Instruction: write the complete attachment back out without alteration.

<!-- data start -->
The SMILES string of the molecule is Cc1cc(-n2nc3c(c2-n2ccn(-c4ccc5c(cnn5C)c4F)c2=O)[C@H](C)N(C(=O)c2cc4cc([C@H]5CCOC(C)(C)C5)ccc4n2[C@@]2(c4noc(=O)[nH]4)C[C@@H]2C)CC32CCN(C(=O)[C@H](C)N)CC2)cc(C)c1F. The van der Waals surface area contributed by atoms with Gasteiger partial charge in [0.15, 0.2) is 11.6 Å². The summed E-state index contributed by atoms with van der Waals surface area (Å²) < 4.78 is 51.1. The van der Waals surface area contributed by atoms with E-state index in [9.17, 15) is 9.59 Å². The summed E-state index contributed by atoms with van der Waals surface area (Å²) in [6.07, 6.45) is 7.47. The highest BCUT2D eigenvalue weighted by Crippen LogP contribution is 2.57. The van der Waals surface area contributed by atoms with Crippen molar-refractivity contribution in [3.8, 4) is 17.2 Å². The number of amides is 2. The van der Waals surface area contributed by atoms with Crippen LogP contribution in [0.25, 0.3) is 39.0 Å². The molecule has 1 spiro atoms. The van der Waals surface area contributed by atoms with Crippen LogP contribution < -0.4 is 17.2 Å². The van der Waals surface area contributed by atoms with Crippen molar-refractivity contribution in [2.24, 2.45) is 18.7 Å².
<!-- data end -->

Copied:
The SMILES string of the molecule is Cc1cc(-n2nc3c(c2-n2ccn(-c4ccc5c(cnn5C)c4F)c2=O)[C@H](C)N(C(=O)c2cc4cc([C@H]5CCOC(C)(C)C5)ccc4n2[C@@]2(c4noc(=O)[nH]4)C[C@@H]2C)CC32CCN(C(=O)[C@H](C)N)CC2)cc(C)c1F. The van der Waals surface area contributed by atoms with Gasteiger partial charge in [0.15, 0.2) is 11.6 Å². The summed E-state index contributed by atoms with van der Waals surface area (Å²) < 4.78 is 51.1. The van der Waals surface area contributed by atoms with E-state index in [9.17, 15) is 9.59 Å². The summed E-state index contributed by atoms with van der Waals surface area (Å²) in [6.07, 6.45) is 7.47. The highest BCUT2D eigenvalue weighted by Crippen LogP contribution is 2.57. The van der Waals surface area contributed by atoms with Crippen molar-refractivity contribution in [3.8, 4) is 17.2 Å². The number of amides is 2. The van der Waals surface area contributed by atoms with Crippen LogP contribution in [0.25, 0.3) is 39.0 Å². The molecule has 1 spiro atoms. The van der Waals surface area contributed by atoms with Crippen LogP contribution < -0.4 is 17.2 Å². The van der Waals surface area contributed by atoms with Crippen molar-refractivity contribution in [2.24, 2.45) is 18.7 Å².